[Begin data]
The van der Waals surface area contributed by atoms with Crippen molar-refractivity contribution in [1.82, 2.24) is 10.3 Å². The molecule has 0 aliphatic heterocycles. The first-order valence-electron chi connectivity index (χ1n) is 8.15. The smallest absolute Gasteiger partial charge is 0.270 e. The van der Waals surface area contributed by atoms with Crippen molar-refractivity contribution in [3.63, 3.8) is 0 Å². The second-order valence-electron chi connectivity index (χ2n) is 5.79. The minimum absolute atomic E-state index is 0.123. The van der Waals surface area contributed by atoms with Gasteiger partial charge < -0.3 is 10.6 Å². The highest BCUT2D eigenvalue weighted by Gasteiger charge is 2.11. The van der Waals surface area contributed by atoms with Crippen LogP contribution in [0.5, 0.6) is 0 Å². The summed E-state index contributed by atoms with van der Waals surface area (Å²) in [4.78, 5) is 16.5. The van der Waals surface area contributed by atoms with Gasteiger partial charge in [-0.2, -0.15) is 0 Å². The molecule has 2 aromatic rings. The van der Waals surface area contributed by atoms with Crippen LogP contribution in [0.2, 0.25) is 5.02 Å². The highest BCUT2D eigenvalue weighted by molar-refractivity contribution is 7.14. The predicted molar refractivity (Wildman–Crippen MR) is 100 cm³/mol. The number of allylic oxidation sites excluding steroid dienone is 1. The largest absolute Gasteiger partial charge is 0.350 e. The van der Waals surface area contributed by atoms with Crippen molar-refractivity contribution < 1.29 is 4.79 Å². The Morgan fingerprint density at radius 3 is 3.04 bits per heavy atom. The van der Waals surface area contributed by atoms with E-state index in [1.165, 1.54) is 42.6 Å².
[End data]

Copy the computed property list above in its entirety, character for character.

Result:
The van der Waals surface area contributed by atoms with Crippen molar-refractivity contribution in [1.82, 2.24) is 10.3 Å². The molecule has 0 aliphatic heterocycles. The first-order valence-electron chi connectivity index (χ1n) is 8.15. The smallest absolute Gasteiger partial charge is 0.270 e. The van der Waals surface area contributed by atoms with Crippen molar-refractivity contribution in [3.63, 3.8) is 0 Å². The second-order valence-electron chi connectivity index (χ2n) is 5.79. The minimum absolute atomic E-state index is 0.123. The van der Waals surface area contributed by atoms with Gasteiger partial charge < -0.3 is 10.6 Å². The highest BCUT2D eigenvalue weighted by Gasteiger charge is 2.11. The van der Waals surface area contributed by atoms with Crippen LogP contribution in [0.5, 0.6) is 0 Å². The summed E-state index contributed by atoms with van der Waals surface area (Å²) in [4.78, 5) is 16.5. The van der Waals surface area contributed by atoms with Gasteiger partial charge in [-0.2, -0.15) is 0 Å². The molecule has 2 aromatic rings. The van der Waals surface area contributed by atoms with Crippen LogP contribution in [0.2, 0.25) is 5.02 Å². The highest BCUT2D eigenvalue weighted by molar-refractivity contribution is 7.14. The predicted molar refractivity (Wildman–Crippen MR) is 100 cm³/mol. The number of allylic oxidation sites excluding steroid dienone is 1. The largest absolute Gasteiger partial charge is 0.350 e. The van der Waals surface area contributed by atoms with Crippen molar-refractivity contribution < 1.29 is 4.79 Å². The Morgan fingerprint density at radius 3 is 3.04 bits per heavy atom. The van der Waals surface area contributed by atoms with E-state index in [1.165, 1.54) is 42.6 Å².